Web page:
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Travails of a Nation


Vivek Kumar

SOCIAL SCIENCE IN PAKISTAN IN THE 1990S
Edited by S. Akbar Zaidi
Council of Social Sciences Pakistan, Islamabad, 2003, pp. 319, Rs. 150.00

VOLUME XXVIII NUMBER 7 July 2004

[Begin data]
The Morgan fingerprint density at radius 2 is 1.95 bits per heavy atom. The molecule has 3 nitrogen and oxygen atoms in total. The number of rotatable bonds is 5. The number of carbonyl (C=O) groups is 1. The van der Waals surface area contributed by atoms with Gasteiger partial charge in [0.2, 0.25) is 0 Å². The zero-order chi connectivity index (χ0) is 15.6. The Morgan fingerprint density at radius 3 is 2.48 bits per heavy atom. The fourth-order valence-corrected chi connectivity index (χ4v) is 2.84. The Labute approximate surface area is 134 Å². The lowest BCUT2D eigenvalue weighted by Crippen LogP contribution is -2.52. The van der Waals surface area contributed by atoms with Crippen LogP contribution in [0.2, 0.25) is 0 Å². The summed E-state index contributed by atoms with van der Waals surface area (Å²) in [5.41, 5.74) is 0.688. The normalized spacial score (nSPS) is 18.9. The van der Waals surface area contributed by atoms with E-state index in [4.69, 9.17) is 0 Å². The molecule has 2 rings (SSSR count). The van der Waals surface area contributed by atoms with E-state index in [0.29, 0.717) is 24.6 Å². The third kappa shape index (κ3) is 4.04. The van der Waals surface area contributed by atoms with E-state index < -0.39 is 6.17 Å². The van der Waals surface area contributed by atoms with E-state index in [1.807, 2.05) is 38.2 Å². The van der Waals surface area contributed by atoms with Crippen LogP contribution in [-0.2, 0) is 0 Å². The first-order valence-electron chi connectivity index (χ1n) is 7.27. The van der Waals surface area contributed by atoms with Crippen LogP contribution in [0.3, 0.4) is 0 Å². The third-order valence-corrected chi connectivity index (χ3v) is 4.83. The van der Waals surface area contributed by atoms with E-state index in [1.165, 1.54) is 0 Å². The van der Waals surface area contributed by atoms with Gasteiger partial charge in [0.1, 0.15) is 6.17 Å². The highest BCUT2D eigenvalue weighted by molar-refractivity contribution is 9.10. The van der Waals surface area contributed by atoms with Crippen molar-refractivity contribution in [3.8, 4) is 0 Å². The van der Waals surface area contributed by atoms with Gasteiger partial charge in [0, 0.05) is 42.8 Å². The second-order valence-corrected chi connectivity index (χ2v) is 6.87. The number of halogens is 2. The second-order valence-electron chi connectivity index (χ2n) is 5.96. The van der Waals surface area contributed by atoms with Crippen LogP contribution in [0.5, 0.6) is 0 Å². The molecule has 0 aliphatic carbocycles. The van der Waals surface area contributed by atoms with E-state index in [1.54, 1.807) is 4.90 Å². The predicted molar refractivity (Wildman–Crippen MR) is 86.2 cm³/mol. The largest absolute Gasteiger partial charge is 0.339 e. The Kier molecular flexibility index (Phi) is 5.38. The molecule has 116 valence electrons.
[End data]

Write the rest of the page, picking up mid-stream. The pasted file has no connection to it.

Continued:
The work under review is a unique collection of articles included in the rubric of social sciences depicting its problems and prospects in a young nation characterized by the bureaucratic and authoritarian state. The collection published by the Council of Social Sciences (COSS), Pakistan established only in June 2000, speaks for itself for the nascent stage in which social sciences in the country are.   The volume contains ten articles along with a general introduction. The writers include a sprinkling of historians, sociologists, economists and communication experts, but the economists dominate. Three articles are by economists and they cover a range from economic development of Pakistan to the research and teaching of economics as a subject in the country. A historical analysis of economics as a profession in the country raises an added interest in this area. Nadeem Ul Haque and Mahmood Hasan Khan have candidly accepted that, in “Pakistan, for a variety of reasons, the economics profession has been dominated by practitioners, initially bureaucrats, rather than by those who have academic and research interests. ” They are also concerned that because of the lack of a forum to discuss the challenges faced by the professional economists in Pakistan the economist’s profession may become an endangered species and cease to matter much in shaping of future economic policies.   The only article by a sociologist Hasan N. Gardezi highlights the history of sociology of Pakistan from the early 1950s to 1990s. The paper deals with the issues of academic recognition of sociology as a subject that came only in 1955. Gardezi emphasizes the dismal performance of professional organizations of sociologists in Pakistan and overdominance of American sociology in the subject. Pakistan is a predominantly rural society hence sociologists have followed a trend in focussing on the social organization of village life in the discipline. Though the writer covers the issues of traditional nature in the article he has not taken note of the new developments in sociology as a subject dealing with issues like identity, ethnicity and globalization.   An important paper by Rubina Saigol in the book throws some light on how the content of curriculum of History, Social Studies and Civics in Pakistan have contributed in the construction of images of enemies with special reference to India and Pakistan. The writer opines, “The puzzling question is why do the textbooks, produced in 2001 and 2002, continue to reproduce the ideology of hate and otherness” (p.277) ...


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